Vigilance is the key to calling crypto markets – there is no black box
Legendary futures trader Ed Seykota used to tell me the three most important rules of investing:
1. Risk management
2. Risk management
3. Risk management
Certainly in the metaverse, one must utilise sound risk taking principles in all pursuits, especially when it comes to investing.
In the world of cryptocurrencies, volatility is nearly off the charts. The only thing that could compare is the futures markets since a huge amount of leverage can be employed.
Long-time traders such as Seykota typically only risk a maximum of two per cent of their whole portfolio on any one position. With CME futures, one can get locked into a position especially should a ‘black swan’ type event occur.
During the Asian Contagion market crash in 1997, it wiped out the nine-figure fund run by market wizard Victor Niederhoffer as his position went locked-limit down for days, so he could not exit.
Fortunately, in the world of cryptocurrency futures, exchanges have insurance policies so you can only lose what you bet. Still, according to the largest centralised exchange, Binance where there are more than 25 million futures traders, more than 80 per cent of futures traders leverage above 20x. When Bitcoin has even a minor 15-25 per cent correction, liquidations spike as most traders are overleveraged thus get taken down.
Bitcoin has already had 3 such corrections this year.
What causes the minor corrections in Bitcoin in a bull market? Numerous factors abound but for this piece, I will focus on market risk.
Major market risks including but not limited to the following:
1) Strong dollar. Since 2013, a strong dollar has put pressure on Bitcoin and cryptocurrencies as investors are more likely to buy the dollar thus reducing buying pressure on cryptocurrencies. Major price bottoms in Bitcoin came shortly after a big spike in the strength of the US dollar.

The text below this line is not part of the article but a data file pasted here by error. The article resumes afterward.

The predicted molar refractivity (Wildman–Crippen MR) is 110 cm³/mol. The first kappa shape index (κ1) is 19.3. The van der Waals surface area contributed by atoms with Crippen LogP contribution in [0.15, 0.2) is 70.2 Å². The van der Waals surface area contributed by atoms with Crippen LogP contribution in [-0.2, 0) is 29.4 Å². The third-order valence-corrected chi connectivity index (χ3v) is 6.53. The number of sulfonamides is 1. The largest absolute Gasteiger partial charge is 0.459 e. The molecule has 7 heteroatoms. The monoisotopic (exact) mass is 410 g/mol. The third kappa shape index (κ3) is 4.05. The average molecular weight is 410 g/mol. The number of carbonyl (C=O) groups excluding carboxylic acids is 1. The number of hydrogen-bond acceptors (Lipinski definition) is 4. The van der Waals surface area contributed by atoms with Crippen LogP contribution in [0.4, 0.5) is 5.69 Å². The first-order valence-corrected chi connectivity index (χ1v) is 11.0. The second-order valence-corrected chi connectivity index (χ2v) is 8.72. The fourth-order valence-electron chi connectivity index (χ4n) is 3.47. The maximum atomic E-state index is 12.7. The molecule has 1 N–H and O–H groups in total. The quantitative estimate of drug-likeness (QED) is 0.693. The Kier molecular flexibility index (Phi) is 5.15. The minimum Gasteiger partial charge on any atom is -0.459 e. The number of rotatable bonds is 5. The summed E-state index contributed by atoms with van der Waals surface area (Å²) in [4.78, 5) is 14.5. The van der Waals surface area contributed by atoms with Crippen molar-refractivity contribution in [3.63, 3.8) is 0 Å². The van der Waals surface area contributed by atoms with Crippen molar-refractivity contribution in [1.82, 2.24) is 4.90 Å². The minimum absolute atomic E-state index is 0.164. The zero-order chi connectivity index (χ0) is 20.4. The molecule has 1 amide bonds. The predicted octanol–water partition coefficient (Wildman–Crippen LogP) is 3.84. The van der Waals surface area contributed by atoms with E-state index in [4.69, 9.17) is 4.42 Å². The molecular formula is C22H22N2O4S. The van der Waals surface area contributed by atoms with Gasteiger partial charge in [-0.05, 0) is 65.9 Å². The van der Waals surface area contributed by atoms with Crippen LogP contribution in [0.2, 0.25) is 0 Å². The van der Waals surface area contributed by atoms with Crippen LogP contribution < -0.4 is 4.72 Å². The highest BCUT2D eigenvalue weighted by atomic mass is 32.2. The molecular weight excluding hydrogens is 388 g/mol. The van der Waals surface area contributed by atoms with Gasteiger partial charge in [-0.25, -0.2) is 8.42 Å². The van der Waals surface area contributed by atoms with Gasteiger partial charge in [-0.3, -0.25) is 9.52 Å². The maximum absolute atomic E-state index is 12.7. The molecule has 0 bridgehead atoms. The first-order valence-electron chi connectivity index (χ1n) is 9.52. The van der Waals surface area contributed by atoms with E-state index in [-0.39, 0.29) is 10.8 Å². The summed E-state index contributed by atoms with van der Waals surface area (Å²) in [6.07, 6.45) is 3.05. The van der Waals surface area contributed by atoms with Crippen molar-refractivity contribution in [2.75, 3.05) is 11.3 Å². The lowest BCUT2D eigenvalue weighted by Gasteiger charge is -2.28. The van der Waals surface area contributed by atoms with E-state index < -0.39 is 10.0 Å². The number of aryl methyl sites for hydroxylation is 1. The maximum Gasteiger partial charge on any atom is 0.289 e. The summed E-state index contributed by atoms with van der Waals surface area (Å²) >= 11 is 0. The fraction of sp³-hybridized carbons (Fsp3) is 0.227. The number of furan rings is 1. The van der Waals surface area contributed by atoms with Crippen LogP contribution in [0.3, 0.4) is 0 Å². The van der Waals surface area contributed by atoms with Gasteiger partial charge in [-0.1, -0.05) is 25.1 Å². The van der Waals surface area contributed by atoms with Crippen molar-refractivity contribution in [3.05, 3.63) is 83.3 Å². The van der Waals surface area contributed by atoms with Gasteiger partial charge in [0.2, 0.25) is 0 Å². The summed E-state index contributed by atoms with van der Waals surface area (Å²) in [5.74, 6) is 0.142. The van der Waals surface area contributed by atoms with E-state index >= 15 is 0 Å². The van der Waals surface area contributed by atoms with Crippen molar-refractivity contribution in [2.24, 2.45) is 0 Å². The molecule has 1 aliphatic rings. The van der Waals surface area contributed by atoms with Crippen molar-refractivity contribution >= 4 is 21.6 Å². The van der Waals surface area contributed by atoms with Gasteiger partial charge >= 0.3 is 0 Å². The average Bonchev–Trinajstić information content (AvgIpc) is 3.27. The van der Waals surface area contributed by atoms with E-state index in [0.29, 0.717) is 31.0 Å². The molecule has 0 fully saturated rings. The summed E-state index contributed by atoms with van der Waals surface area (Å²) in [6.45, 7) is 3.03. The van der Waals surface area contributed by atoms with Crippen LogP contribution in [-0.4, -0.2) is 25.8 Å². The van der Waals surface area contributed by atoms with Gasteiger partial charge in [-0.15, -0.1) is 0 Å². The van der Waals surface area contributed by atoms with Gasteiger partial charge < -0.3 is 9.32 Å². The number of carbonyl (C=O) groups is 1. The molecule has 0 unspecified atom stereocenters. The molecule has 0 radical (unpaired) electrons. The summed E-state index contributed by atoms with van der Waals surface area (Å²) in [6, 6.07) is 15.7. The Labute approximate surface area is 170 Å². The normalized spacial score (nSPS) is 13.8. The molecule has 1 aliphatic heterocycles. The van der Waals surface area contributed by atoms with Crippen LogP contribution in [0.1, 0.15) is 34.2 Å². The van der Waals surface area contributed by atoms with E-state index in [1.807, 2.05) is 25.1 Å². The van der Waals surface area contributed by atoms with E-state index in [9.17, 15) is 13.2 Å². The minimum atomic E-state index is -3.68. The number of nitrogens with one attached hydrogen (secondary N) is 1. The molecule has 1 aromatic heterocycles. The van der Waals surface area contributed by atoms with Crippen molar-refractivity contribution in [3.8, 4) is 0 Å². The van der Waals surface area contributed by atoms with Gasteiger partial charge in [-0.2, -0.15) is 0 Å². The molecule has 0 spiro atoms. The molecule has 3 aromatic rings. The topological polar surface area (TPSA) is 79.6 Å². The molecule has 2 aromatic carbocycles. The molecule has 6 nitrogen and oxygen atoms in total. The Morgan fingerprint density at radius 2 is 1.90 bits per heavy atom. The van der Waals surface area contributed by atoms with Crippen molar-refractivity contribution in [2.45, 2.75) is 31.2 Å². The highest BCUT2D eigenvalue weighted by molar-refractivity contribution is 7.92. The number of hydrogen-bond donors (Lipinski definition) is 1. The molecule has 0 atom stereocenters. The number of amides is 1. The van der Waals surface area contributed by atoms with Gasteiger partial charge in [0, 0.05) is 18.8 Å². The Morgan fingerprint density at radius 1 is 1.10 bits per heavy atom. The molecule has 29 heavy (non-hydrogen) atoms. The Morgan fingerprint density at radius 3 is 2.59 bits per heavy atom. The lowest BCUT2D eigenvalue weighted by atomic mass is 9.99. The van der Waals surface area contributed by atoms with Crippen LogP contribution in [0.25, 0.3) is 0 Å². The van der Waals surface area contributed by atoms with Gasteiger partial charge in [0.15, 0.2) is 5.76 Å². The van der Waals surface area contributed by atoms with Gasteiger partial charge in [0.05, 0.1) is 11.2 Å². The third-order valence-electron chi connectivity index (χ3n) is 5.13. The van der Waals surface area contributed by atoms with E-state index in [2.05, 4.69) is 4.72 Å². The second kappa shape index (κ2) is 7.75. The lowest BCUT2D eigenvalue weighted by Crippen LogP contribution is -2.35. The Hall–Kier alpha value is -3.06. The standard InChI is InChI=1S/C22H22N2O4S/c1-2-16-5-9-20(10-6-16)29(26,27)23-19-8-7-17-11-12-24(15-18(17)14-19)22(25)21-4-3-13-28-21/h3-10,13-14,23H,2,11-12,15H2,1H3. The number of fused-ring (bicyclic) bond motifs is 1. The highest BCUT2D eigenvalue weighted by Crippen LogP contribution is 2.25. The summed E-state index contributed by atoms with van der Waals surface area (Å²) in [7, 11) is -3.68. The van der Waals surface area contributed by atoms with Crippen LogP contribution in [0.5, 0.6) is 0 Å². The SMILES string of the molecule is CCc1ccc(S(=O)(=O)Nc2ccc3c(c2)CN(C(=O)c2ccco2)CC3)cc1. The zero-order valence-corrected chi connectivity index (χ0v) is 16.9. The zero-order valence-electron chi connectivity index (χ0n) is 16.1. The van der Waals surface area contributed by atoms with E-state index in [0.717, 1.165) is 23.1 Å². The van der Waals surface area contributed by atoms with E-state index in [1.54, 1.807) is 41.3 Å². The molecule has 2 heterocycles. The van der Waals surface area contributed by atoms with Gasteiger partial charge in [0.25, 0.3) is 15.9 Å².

2) Rising bond yields make bonds more attractive to investors which can negatively affect the price of stocks and cryptocurrencies.
3) Persistent COVID-19 lockdowns. The multiple order effects have deeply affected rates of employment, economic growth, bankruptcies, and loss of lives and livelihoods.
Massive stimulus programs around the world have been launched. The question remains whether the current round of vaccines will be sufficient to lift the lockdowns in areas still locked down. Further, there may be additional new strains of COVID that could create further lockdowns. Ultimately, more stimulus is good for Bitcoin and bad for fiat.
The meteoric rise in price in Bitcoin since it was created in 2009 is in answer to the debasement of fiat which began with quantitative easing in late 2008 in answer to the financial collapse of 2008. Bitcoin was created in answer to this as well. QE has since accelerated as a deterrent to COVID-19.
4) Inflation from too much stimulus could arise once lockdown restrictions start to lift by and large. An effective vaccine that creates herd immunity would help boost consumer confidence. The Federal Reserve and other central banks around the world could be caught on their back foot if history is any guide.